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I agree that it is becaue the magic used in LotR and Harry Potter are of a different sort. For examle, Galadriel's "For this is what your folk would call magic, I believe; though I do not understand clearly what they mean; and they seem to use the same word of the deceits of the Enemy." The magic in Harry Potter is much closer to what most people would call witch craft or black magic, even if it is not. The wizardry in LotR is much more conservative than it is in HP.

I am a Christian, and I have nothing against Harry Potter, though I have never felt any inclination to read the books or watch the movie. Many of my (Christian) friends have read the books and seen the movie. I think that as long as you take it for the fiction it is, it is fine.

Note: As I have not read the books I have tried not to say anything that is not true about them, and I am mostly going by what I have heard other people say.

As for C.S. Lewis, I think that The Chronicles of Narnia are generally accepted, and as Kransha pointed out, even studied.
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Old 02-14-2004, 11:08 AM   #16
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Tolkien

I am a Christian and though I have personnally never read the books, I have seen the first movie, seen previews for the other movies, seen clips from the second movie and I have read the first chapter from the fourth book. So I don't know whethere there is witchcraft or not in HP but this is what I don't like about it:

1. The people with magick have this I-am-better-than-you sort of thing with the muggles (?). Gandalf always treated everybody with respect and never viewed himself better than everybody else.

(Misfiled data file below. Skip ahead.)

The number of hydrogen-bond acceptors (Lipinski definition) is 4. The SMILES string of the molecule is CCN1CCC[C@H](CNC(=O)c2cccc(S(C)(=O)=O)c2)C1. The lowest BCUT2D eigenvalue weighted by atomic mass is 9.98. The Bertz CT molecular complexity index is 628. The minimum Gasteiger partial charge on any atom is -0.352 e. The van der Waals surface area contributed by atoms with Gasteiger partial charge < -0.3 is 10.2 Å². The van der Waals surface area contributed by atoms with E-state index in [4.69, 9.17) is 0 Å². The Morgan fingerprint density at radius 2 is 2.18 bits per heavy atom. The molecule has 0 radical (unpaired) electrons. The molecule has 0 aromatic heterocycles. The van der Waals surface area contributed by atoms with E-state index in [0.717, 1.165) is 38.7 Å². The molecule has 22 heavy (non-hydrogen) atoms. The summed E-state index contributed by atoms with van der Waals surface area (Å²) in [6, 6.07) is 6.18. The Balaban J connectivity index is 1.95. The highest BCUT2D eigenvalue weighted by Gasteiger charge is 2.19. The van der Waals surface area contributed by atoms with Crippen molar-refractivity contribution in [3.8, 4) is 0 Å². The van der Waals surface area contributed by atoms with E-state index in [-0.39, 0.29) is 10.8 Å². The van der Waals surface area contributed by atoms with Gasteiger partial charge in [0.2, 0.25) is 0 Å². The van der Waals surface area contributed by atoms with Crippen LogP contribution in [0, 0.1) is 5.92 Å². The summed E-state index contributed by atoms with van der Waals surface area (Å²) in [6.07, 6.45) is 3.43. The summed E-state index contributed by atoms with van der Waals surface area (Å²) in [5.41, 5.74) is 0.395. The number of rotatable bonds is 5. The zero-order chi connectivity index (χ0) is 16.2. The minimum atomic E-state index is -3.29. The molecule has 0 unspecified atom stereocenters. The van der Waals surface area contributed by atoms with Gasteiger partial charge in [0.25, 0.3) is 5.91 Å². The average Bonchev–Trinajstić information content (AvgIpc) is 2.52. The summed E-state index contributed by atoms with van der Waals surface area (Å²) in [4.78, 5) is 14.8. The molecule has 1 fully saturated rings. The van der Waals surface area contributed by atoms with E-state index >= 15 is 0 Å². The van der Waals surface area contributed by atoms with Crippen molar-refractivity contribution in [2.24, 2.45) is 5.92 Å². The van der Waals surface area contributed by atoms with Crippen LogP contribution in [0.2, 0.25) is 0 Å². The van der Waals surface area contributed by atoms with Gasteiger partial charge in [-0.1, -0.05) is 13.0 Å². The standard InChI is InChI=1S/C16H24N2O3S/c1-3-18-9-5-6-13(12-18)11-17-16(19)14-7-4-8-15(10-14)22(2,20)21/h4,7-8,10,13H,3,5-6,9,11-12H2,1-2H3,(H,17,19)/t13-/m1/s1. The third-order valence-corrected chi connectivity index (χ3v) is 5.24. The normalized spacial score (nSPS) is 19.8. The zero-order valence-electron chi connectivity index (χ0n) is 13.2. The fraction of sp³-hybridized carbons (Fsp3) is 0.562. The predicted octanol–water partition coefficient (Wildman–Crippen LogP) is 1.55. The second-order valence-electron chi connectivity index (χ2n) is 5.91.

2. Magick isn't treated with respect. I personnally can not see Gandalf making a pig's tail grow out of somebody's behind that he didn't like. Neither can I imagine him holding a cake over a person's head and letting it drop on her head.

I think from a Christian's perspective, magick is a touchy thing and I think that, in their opinion, HP crosses the boundaries. In Tolkien, you will notice that anybody who can do magic, only does it in extreme circumstances, when their lives depended on it, such as Gandalf lighting his staff on Caradhras and Moria, the spell he used upon the door, and others. All these instances were used to save people's lives. On that note, I think that HP uses magic too flippantly. Brings to mind the Spiderman theme: With great power comes great responsibility.

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Old 02-14-2004, 11:35 AM   #17
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First, I didn't know that Tolkien was more excepted than Lewis in Christian circles. Personally, I was introduced to The Chronicals of Narnia long before LotR.

Secondly, Alexus Varus:
Quote:
...revealations had magic and dragons and stuff in it...
I just read through Revelation (note spelling) for any references to magic. I found 3 (and maybe a fourth):
Quote:
Nor did they repent of their murders, their magic arts, their sexual immorality or their theifs.
Rev. ch. 9, verse 21.
Quote: